Parking at Diamond Head State Monument will no longer be free.
On Monday, we reported Moana Parking, the vendor that manages the lot, went bankrupt. Visitors were told they could park in the lot for free.
On Tuesday, we learned the state has found another vendor to take care of the parking, which generates a lot of money for the state.
So starting Wednesday, parking fees at Diamond Head State Monument will resume.
Officials at the Department of Land and Natural Resources say this situation was a hard lesson learned.
Administrator Curt Cottrell says he was stunned to find out Moana Parking went bankrupt. The company informed the state late Friday afternoon, ceasing all operations immediately.
"We had to rally," said Cottrell. "We cannot leave Diamond Head State unattended. There are 3,000 people a day who come to the park. The traffic congestion in the tunnel would have been horrendous."
DLNR says parking fees at Diamond Head, Nuuanu Pali State Wayside and Akaka Falls on the Big Island generate about 23 percent of its operating income, and Moana Parking's bankruptcy meant a huge hit for the state.
"The downside of these public-private partnerships is when you have one entity that has control, in this case of three parking venues, when they go down, the impact is huge," said Cottrell. "When there's one group that fails, in this case, we failed big time and had to rally really quickly to repair."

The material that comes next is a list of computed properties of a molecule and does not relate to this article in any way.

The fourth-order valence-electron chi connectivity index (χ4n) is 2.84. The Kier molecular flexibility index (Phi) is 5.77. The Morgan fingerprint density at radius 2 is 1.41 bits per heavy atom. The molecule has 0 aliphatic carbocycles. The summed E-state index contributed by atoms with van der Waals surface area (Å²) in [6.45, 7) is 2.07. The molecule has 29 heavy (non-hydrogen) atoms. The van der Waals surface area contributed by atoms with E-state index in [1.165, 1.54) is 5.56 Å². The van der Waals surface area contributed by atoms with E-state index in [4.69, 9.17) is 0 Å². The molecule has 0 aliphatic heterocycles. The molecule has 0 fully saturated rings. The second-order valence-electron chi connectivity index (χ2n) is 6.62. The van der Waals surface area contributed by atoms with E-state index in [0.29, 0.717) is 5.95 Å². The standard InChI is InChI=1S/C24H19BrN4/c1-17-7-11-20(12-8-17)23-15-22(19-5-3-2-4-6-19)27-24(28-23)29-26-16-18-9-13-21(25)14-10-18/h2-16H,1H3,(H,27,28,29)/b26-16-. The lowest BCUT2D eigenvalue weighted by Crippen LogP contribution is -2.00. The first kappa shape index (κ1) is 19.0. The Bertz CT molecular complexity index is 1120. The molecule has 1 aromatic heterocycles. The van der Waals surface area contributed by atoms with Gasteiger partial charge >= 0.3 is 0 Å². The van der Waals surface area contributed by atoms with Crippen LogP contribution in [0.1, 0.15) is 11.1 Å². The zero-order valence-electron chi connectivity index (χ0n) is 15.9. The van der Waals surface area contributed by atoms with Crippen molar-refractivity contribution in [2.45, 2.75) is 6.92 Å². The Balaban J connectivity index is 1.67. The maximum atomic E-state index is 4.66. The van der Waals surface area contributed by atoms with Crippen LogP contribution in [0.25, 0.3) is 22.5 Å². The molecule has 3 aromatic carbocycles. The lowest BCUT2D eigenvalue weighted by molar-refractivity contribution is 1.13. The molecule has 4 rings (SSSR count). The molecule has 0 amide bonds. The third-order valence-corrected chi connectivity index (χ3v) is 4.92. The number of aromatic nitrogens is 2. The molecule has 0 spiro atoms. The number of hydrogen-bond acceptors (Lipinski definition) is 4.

The state hired Pro Park to manage Diamond Head. Pro Park is a local parking firm that used to manage the park in 2014 before losing the bid to Moana Parking.
DLNR said finding a vendor for Nuuanu Pali State Wayside and Akaka Falls was more difficult because those parks use pay station machines that need to be replaced.
On Thursday, it announced an interim permit agreement was reached with Diamond Parking Services, which will begin operating and collecting entrance and parking fees effective Saturday, April 25.
Diamond Parking Services was a previous operator at both parks in 2010. Its familiarity with parking at this location allowed it to begin work on short notice, officials said.
The agreement provides for both parking control and fee collection for commercial tour operators and non-residents. Residents at both parks do not pay fees.
State Parks plans to seek Board of Land and Natural Resources (BLNR) approval of a more formal agreement at its meeting on May 8, 2015 and will seek approval for a new, longer term competitive bidding process.
Under the agreement, Diamond Parking Services will pay the state a percentage of fees collected under similar terms approved by the BLNR for Moana Parking.
DLNR also says it will examine how it does business with contractors to make sure this doesn't happen again.
"We can look at these companies a little deeper perhaps when we go out to bid, and look at performance measures over time. See what we learned from here to suss our future problems. We never saw this coming. It came out of left field," said Cottrell.